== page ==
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Paying the price: the cost to families of imprisonment and release
New research from Families Outside highlights the role of prison in creating, sustaining and deepening poverty for children and families. Paying the price: the cost to families of imprisonment and release (PDF) finds that the burden of care and costs falls disproportionately on women, and that many spend half their income or more in costs relating to their family member's imprisonment. These costs include travel, staying in touch, postage, paying money into personal accounts and other costs associated with maintaining contact.
When a person is held on remand, this is an especially uncertain, stressful and costly time for families. Scotland has one of the biggest remand populations in Europe, with nearly 30% of all people held in prison in Scotland on remand, and 57% released after this period. The average cost to families supporting someone in prison on remand was £300 a month. Several spent all their income to afford this, and most were spending around half their income in costs relating to supporting their family member in prison.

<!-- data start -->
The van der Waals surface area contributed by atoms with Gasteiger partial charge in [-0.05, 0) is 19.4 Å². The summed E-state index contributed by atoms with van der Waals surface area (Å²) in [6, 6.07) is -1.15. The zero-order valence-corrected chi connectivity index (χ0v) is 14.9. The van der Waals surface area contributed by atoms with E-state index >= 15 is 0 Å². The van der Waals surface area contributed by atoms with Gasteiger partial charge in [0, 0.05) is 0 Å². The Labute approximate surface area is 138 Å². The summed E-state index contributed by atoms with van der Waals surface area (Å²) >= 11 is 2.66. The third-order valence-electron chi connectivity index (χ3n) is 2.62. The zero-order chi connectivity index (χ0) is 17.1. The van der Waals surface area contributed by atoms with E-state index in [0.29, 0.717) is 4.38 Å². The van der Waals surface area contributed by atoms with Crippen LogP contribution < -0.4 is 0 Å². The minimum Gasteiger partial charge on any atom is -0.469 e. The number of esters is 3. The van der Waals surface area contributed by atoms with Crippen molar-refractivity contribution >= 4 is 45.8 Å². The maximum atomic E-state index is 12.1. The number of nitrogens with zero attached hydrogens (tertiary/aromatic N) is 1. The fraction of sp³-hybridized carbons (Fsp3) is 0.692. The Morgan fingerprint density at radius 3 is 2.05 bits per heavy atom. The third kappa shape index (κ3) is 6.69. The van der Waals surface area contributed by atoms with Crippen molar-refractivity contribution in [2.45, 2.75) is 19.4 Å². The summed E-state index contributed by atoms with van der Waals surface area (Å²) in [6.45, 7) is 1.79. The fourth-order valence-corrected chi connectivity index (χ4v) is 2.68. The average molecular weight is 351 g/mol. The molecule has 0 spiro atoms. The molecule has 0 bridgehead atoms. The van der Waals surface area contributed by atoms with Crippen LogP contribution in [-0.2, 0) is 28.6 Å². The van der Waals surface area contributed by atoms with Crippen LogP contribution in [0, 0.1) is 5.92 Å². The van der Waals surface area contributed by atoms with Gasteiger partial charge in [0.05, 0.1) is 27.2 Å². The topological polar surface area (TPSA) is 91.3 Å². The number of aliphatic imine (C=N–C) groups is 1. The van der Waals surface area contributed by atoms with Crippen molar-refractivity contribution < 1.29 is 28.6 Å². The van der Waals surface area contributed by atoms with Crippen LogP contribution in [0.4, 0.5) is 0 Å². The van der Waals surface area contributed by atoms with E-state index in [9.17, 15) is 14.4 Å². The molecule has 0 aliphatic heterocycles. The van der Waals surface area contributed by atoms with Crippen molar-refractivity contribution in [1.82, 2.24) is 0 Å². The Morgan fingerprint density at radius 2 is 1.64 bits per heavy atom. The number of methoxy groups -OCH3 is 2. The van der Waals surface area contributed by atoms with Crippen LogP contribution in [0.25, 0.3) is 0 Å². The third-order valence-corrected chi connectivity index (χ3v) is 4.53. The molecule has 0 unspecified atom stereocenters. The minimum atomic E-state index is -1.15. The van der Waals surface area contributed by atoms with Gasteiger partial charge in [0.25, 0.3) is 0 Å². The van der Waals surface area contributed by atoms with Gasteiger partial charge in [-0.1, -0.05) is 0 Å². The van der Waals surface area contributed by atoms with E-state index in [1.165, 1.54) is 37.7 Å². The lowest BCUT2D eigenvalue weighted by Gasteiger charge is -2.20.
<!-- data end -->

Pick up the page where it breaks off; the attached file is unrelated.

A decade of austerity, pandemic and cost-of-living crises means the context in which families are living and the backdrop for this new study are harsher than ever.
One research participant who supports her partner in prison reported that she was finding it hard to stay afloat:
'Some weeks I sit with nothing. I have had to rely on foodbanks… I only eat one meal a day. It is for costs. It is for the kids… I have had to get crisis loans, community care grants.'
People in prison are up to six times less likely to reoffend if they maintain family contact during imprisonment. Meaningful connection between children and families with the person in prison, if appropriate, can support the health and wellbeing of all involved. However, this research has found that this comes at a significant cost to families.
Families Outside is the only charity that works solely on behalf of children and families affected by imprisonment. Over recent months, it has seen a sharp increase in families worried about costs and seeking financial support.
Reflecting on the research, chief executive, Professor Nancy Loucks said,
'Children and families are in effect being punished for acts they did not commit, their only crime being a desire to support a loved one. Even before the cost-of-living crisis, these families were making significant sacrifices of their own physical and emotional wellbeing just to get by, simply because of their circumstances. We can and must do more to prevent this.'
Also in this issue
Other articles published in the Winter 2023 newsletter